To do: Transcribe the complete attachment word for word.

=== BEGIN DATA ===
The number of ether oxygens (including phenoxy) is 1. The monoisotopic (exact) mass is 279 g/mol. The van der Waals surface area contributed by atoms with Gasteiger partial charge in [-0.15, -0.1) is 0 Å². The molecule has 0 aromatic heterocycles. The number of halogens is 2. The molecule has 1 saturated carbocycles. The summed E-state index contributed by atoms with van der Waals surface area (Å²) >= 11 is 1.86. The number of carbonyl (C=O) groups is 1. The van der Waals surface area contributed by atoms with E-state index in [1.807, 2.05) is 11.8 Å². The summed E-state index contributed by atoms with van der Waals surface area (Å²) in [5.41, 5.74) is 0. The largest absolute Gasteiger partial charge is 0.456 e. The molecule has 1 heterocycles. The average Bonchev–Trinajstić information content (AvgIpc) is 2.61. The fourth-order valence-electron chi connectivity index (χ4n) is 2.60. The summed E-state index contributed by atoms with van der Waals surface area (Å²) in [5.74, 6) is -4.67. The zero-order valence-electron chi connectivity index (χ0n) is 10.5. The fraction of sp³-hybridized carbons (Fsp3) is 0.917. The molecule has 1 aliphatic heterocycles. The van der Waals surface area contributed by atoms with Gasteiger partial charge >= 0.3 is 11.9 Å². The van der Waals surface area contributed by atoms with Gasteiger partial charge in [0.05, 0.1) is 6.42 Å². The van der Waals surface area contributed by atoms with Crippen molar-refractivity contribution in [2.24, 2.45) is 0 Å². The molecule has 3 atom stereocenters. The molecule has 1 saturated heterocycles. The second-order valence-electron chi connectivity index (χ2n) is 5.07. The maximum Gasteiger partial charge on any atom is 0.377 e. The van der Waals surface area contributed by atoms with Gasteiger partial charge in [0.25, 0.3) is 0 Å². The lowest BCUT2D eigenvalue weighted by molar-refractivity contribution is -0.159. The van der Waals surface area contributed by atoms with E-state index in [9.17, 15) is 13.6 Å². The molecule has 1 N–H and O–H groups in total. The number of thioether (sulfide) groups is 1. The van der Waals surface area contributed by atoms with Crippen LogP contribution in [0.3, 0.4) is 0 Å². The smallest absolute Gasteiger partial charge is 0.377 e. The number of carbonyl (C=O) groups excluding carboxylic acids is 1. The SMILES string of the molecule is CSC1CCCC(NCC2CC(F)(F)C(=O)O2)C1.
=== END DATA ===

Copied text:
The number of ether oxygens (including phenoxy) is 1. The monoisotopic (exact) mass is 279 g/mol. The van der Waals surface area contributed by atoms with Gasteiger partial charge in [-0.15, -0.1) is 0 Å². The molecule has 0 aromatic heterocycles. The number of halogens is 2. The molecule has 1 saturated carbocycles. The summed E-state index contributed by atoms with van der Waals surface area (Å²) >= 11 is 1.86. The number of carbonyl (C=O) groups is 1. The van der Waals surface area contributed by atoms with E-state index in [1.807, 2.05) is 11.8 Å². The summed E-state index contributed by atoms with van der Waals surface area (Å²) in [5.41, 5.74) is 0. The largest absolute Gasteiger partial charge is 0.456 e. The molecule has 1 heterocycles. The average Bonchev–Trinajstić information content (AvgIpc) is 2.61. The fourth-order valence-electron chi connectivity index (χ4n) is 2.60. The summed E-state index contributed by atoms with van der Waals surface area (Å²) in [5.74, 6) is -4.67. The zero-order valence-electron chi connectivity index (χ0n) is 10.5. The fraction of sp³-hybridized carbons (Fsp3) is 0.917. The molecule has 1 aliphatic heterocycles. The van der Waals surface area contributed by atoms with Gasteiger partial charge >= 0.3 is 11.9 Å². The van der Waals surface area contributed by atoms with Gasteiger partial charge in [0.05, 0.1) is 6.42 Å². The van der Waals surface area contributed by atoms with Crippen molar-refractivity contribution in [2.24, 2.45) is 0 Å². The molecule has 3 atom stereocenters. The molecule has 1 saturated heterocycles. The second-order valence-electron chi connectivity index (χ2n) is 5.07. The maximum Gasteiger partial charge on any atom is 0.377 e. The van der Waals surface area contributed by atoms with Gasteiger partial charge in [0.25, 0.3) is 0 Å². The lowest BCUT2D eigenvalue weighted by molar-refractivity contribution is -0.159. The van der Waals surface area contributed by atoms with E-state index in [9.17, 15) is 13.6 Å². The molecule has 1 N–H and O–H groups in total. The number of thioether (sulfide) groups is 1. The van der Waals surface area contributed by atoms with Crippen LogP contribution in [0.3, 0.4) is 0 Å². The smallest absolute Gasteiger partial charge is 0.377 e. The number of carbonyl (C=O) groups excluding carboxylic acids is 1. The SMILES string of the molecule is CSC1CCCC(NCC2CC(F)(F)C(=O)O2)C1.